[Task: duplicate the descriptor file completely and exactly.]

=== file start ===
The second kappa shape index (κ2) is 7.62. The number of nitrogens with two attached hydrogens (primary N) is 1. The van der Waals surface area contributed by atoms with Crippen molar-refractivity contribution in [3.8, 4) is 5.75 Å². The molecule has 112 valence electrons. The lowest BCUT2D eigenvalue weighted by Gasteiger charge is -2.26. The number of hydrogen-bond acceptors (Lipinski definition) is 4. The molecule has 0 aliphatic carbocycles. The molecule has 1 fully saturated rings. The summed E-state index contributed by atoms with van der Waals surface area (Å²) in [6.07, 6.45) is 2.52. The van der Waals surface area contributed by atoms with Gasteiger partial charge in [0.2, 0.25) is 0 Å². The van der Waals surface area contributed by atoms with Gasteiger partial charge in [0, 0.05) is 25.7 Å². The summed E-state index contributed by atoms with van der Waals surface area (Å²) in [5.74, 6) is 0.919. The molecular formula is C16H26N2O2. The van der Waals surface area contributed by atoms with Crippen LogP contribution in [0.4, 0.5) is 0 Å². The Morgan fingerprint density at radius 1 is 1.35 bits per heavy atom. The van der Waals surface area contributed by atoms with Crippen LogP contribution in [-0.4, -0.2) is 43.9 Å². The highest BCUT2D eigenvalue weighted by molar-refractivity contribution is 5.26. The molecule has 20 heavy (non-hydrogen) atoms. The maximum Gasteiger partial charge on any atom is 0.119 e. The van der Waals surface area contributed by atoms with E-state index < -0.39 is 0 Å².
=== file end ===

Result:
The second kappa shape index (κ2) is 7.62. The number of nitrogens with two attached hydrogens (primary N) is 1. The van der Waals surface area contributed by atoms with Crippen molar-refractivity contribution in [3.8, 4) is 5.75 Å². The molecule has 112 valence electrons. The lowest BCUT2D eigenvalue weighted by Gasteiger charge is -2.26. The number of hydrogen-bond acceptors (Lipinski definition) is 4. The molecule has 0 aliphatic carbocycles. The molecule has 1 fully saturated rings. The summed E-state index contributed by atoms with van der Waals surface area (Å²) in [6.07, 6.45) is 2.52. The van der Waals surface area contributed by atoms with Gasteiger partial charge in [0.2, 0.25) is 0 Å². The van der Waals surface area contributed by atoms with Gasteiger partial charge in [0, 0.05) is 25.7 Å². The summed E-state index contributed by atoms with van der Waals surface area (Å²) in [5.74, 6) is 0.919. The molecular formula is C16H26N2O2. The van der Waals surface area contributed by atoms with Crippen LogP contribution in [0.4, 0.5) is 0 Å². The Morgan fingerprint density at radius 1 is 1.35 bits per heavy atom. The van der Waals surface area contributed by atoms with Crippen LogP contribution in [-0.4, -0.2) is 43.9 Å². The highest BCUT2D eigenvalue weighted by molar-refractivity contribution is 5.26. The molecule has 20 heavy (non-hydrogen) atoms. The maximum Gasteiger partial charge on any atom is 0.119 e. The van der Waals surface area contributed by atoms with E-state index < -0.39 is 0 Å².